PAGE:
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Maura Murphy was born in New Mexico in 1964. Her mother was 26 and her father 24. “I was an only child. My father worked on the reservation as a social worker, on a government stipend. We didn’t have a lot of money, but I always had the feeling that there was enough — I never felt that I needed to hoard. I’d come home and my mom would say, ‘Where’s your coat?’ and I’d say, ‘I gave it away to So-and-So ’cause she didn’t have one.’ And my mom would be like, ‘Maura!’ But I always knew there would be enough for us.

“When I was 13 my father had a major heart attack and almost died. After that he went through a kind of midlife crisis thing. He started smoking pot, getting into alternative ideas. That was sort of the end of the family. My mom didn’t understand it, and then she had to leave for a new job. My parents divorced when I was 15, and I stayed with my father. I didn’t have a real gender-bound upbringing. My dad was my Girl Scout leader; he was written up in the paper for that. I think he was one of the first male Girl Scout leaders. I laid brick with my dad. I played softball from the time I was 10 to 20, and he was my coach. My gender lines — there weren’t any. ’Cause I was it, the only child.

“After my parents divorced, I was basically on my own. My father left me the money and the car. I had a checkbook, and I was alone in the house. One time I came home from school and he was smoking pot with my friends. My friends thought he was so cool, and I was like, ‘Oh my God.’ But they were both trying to do the best they could — my mother and father — for themselves, for the family, and with very little money.

“I started getting into trouble. My father had no clue what to do. Then we got into this communal-living arrangement, and that was what saved me. There was a woman who worked with my father, helping abused children, another social worker, another single parent. She was raising three kids on her own. So they decided to pool households. We all moved in together. They shared their money. They weren’t in a relationship. They were both just trying to get on with their lives, and they thought this would help. And it did. If I hadn’t had this experience of communal living, I don’t know where I’d be.

“We were living in Poway and I was in continuation school, the last-ditch thing before they throw you out. My counselor suggested that I go two days a week to high school and three days a week to the local college in San Marcos along with my communal siblings. They were older than me. I looked up to them. I took a logic class and a class in human sexuality — and I did great. It made me feel successful.”

Does she keep in touch with her communal siblings?

“Yeah. They all live in North County, and we keep in touch. One of them has three kids now. Another one went to Annapolis and then dropped out to become a hippie. I went on to college and then dropped out. Ran with bikers and was wild for a little bit. Now I’m finishing my bachelor’s degree and working with abused and neglected children at the Polinksy Center. I’m a teacher’s assistant in a kindergarten. Before that I taught in a gang unit for six years, but I started to give up. I had ten students that were murdered through gang-related situations. Another ten killed other kids and are doing life. This one kid, Jose, he was brilliant. He and I fought back and forth over finishing his econ class. It was all he had left to graduate from high school. I got the kid through the class, and three months after graduation he went out and shot three people and one of them died. And I thought, ‘Why bother?’ So I switched to the kindergarten. I thought, ‘Maybe here I can make a difference. Maybe it’s not too late.’ But then you start to see these kids get placed in foster homes and then come back to us again. You can just see the trauma. They’re only five or six years old. They’ve got marks on their faces. It’s a feeling of hopelessness, that’s what’s coming from this experience.”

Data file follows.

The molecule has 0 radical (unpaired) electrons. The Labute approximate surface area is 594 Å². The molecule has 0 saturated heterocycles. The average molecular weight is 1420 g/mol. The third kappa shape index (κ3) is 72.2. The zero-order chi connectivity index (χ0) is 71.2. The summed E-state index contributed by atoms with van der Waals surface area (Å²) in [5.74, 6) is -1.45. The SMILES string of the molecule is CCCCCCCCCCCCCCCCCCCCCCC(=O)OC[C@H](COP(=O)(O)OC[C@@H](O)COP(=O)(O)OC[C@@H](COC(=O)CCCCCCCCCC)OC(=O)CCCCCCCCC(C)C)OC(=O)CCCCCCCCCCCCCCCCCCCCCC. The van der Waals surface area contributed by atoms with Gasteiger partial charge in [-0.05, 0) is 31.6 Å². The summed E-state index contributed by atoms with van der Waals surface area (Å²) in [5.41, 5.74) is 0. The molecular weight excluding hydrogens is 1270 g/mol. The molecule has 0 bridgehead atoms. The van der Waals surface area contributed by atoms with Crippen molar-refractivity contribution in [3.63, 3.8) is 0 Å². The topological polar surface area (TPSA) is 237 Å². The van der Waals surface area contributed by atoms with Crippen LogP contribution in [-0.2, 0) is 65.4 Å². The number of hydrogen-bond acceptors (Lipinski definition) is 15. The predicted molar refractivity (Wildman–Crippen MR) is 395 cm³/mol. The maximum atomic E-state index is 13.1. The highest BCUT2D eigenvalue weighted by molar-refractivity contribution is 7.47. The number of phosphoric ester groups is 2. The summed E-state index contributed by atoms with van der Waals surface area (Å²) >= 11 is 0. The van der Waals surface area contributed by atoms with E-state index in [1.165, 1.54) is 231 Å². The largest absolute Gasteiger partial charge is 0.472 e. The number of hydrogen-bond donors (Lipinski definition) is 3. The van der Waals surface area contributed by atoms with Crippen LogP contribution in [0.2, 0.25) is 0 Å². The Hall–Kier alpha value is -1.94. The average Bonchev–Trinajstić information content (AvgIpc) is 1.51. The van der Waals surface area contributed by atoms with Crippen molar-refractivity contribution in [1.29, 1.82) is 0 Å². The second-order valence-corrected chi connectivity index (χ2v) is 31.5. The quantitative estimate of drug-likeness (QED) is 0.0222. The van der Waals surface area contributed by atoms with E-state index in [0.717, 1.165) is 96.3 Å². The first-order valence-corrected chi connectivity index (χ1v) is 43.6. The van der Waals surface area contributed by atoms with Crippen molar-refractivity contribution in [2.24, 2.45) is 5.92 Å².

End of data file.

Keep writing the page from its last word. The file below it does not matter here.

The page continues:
Did Maura consciously follow her father into social service?

“I’m doing exactly what my father did — it wasn’t that he talked about social responsibility, but he set an example. And I was so proud of him. I wanted to be like him, to be a social worker, but he told me not to. He said, ‘It’ll break you down.’ And now I’m seeing it.

“I’m 34. I couldn’t see having a child by myself. But I think that the example that my parents gave me was wonderful. I remember, I was sick one time and my friends came over and asked if I could play and my mother said, ‘No, Maura’s sick.’ And my friends said, ‘Well, can Terry play?’ That was my dad. They loved him.”

Michael (not his real name) was born in New York City in 1964. When he was two years old, his father joined the Hare Krishna movement. “My father was a social worker, and he wasn’t satisfied with what he saw around him. He was ‘in search of,’ as my mother put it. In October of 1966, my father was walking through Tompkins Square Park and the gentleman who brought the Hare Krishna movement to the United States was there. He was surrounded by people, chanting and singing in his orange robes. My father sat down. The founder spoke a little bit, and literally from that moment forward my father had found what he wanted.”

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